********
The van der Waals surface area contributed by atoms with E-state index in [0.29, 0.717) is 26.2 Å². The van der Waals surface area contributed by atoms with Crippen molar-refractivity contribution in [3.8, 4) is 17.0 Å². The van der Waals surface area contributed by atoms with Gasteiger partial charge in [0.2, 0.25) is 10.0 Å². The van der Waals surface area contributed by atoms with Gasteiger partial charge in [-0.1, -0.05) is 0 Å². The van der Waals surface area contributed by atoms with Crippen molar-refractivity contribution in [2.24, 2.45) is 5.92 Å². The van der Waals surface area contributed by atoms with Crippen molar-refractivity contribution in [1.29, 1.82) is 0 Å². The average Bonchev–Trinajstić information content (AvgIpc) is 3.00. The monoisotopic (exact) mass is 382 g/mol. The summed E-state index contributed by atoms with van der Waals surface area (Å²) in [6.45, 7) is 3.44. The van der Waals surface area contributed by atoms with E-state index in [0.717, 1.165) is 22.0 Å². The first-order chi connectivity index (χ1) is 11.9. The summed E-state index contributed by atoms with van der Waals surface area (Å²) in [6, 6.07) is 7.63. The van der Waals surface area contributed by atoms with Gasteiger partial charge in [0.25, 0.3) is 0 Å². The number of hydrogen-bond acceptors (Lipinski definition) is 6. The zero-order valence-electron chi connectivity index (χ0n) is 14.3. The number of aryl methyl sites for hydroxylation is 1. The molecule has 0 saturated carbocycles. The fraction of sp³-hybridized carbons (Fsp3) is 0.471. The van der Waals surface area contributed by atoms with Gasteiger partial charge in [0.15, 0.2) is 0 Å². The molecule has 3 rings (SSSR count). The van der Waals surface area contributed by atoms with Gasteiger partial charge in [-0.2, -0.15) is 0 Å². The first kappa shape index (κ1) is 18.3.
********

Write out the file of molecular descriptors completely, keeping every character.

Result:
The van der Waals surface area contributed by atoms with E-state index in [0.29, 0.717) is 26.2 Å². The van der Waals surface area contributed by atoms with Crippen molar-refractivity contribution in [3.8, 4) is 17.0 Å². The van der Waals surface area contributed by atoms with Gasteiger partial charge in [0.2, 0.25) is 10.0 Å². The van der Waals surface area contributed by atoms with Gasteiger partial charge in [-0.1, -0.05) is 0 Å². The van der Waals surface area contributed by atoms with Crippen molar-refractivity contribution in [2.24, 2.45) is 5.92 Å². The van der Waals surface area contributed by atoms with Crippen molar-refractivity contribution in [1.29, 1.82) is 0 Å². The average Bonchev–Trinajstić information content (AvgIpc) is 3.00. The monoisotopic (exact) mass is 382 g/mol. The summed E-state index contributed by atoms with van der Waals surface area (Å²) in [6.45, 7) is 3.44. The van der Waals surface area contributed by atoms with E-state index in [0.717, 1.165) is 22.0 Å². The first-order chi connectivity index (χ1) is 11.9. The summed E-state index contributed by atoms with van der Waals surface area (Å²) in [6, 6.07) is 7.63. The van der Waals surface area contributed by atoms with Gasteiger partial charge in [0.25, 0.3) is 0 Å². The number of hydrogen-bond acceptors (Lipinski definition) is 6. The zero-order valence-electron chi connectivity index (χ0n) is 14.3. The number of aryl methyl sites for hydroxylation is 1. The molecule has 0 saturated carbocycles. The fraction of sp³-hybridized carbons (Fsp3) is 0.471. The van der Waals surface area contributed by atoms with Gasteiger partial charge in [0.15, 0.2) is 0 Å². The molecule has 3 rings (SSSR count). The van der Waals surface area contributed by atoms with Gasteiger partial charge in [-0.2, -0.15) is 0 Å². The first kappa shape index (κ1) is 18.3.